My few days in Toronto was all about the food, and the itinerary developed by the local based on my interests was the perfect way for me to truly experience and understand the city. Traditional Persian kabobs, quirky breakfast spots with the best granola I’ve ever tasted along with so many more delightful, singular experiences defined my time in the city. But they all have a common theme; I wouldn’t have found most of them with the aid of a local in the know. Looking back at it, maybe one or two eateries would have popped up in my research, but that’s it. Even then, I wouldn’t have “really” known if they were good, I would have questioned online reviews and in the process, may have missed out on these foundational experiences. That’s the value of local knowledge and that’s why I love the idea of actively involving them in the travel planning process..
Innovative cultural resources
Like all cities, Toronto is always redefining itself and one way to see the cutting edge changes underway is to visit a couple of redeveloped neighborhoods, which my local expert recommended for my visit. Starting at the Distillery District, I immediately fell in love with this steam punk inspired neighborhood. Once home to the largest distillery in the world, the brick Victorian buildings found throughout the large, 130-acre district are a wonderful relic almost lost to time. Sitting in ruin for decades, it wasn’t until the early 2000s when efforts began in earnest to redevelop the neighborhood but the results are stunning. Cafes, restaurants, shops, condos, offices and galleries all call the Distillery District home, and spending some time exploring them was something I’d never do on my own, but which also became a key experience during my brief stay in town.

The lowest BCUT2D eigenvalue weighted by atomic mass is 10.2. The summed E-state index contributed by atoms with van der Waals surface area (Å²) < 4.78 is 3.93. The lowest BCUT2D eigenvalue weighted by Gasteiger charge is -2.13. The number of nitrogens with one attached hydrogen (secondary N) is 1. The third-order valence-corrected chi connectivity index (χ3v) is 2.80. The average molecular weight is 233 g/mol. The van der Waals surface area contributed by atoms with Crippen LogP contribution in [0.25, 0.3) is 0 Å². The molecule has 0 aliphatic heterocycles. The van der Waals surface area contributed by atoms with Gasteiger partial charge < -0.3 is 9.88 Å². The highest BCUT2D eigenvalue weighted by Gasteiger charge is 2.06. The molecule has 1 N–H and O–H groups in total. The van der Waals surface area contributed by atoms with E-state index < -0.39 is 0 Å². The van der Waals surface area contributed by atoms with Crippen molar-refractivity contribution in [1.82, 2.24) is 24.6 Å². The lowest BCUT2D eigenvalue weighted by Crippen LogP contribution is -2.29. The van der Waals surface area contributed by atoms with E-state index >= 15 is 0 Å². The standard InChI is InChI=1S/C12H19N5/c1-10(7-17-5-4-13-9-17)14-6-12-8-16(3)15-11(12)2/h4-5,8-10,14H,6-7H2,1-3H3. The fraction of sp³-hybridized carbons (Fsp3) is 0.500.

There are several other spots as distinctive and interesting as the Distillery District all around Toronto, some of which I visited and others I thoughtfully saved for future explorations of this great city.
I have to admit that before my trip I was dubious as to whether I would end my third visit to Toronto any differently than the ones previous. Part of how we experience new destinations is based on our own feelings and attitudes and so I went into this trip as open-minded as possible. But I know for a fact I wouldn’t have been able to discover the I’d missed before without the help of a local. Toronto in particular is a city of neighborhoods and it takes someone in the know to lead visitors through the experience. I loved the process of sharing my general interests and seeing what came back, some things I would have done on my own but mostly ideas that would never have occurred to me. It was thanks to this insider-detail that I was finally able to walk about from the city happy about my time spent there, my respect for Toronto increasing all the time. What we all want when we travel is to feel connected, to feel like we really are part of the community. I can think of no better way of accomplishing this sometimes-lofty goal than with the assistance of someone who lives in and loves their city, their passion coming through with every recommendation. So yes, I do like Toronto and I’d certainly return, to enjoy more great food and to continue my own education into what makes this city so great.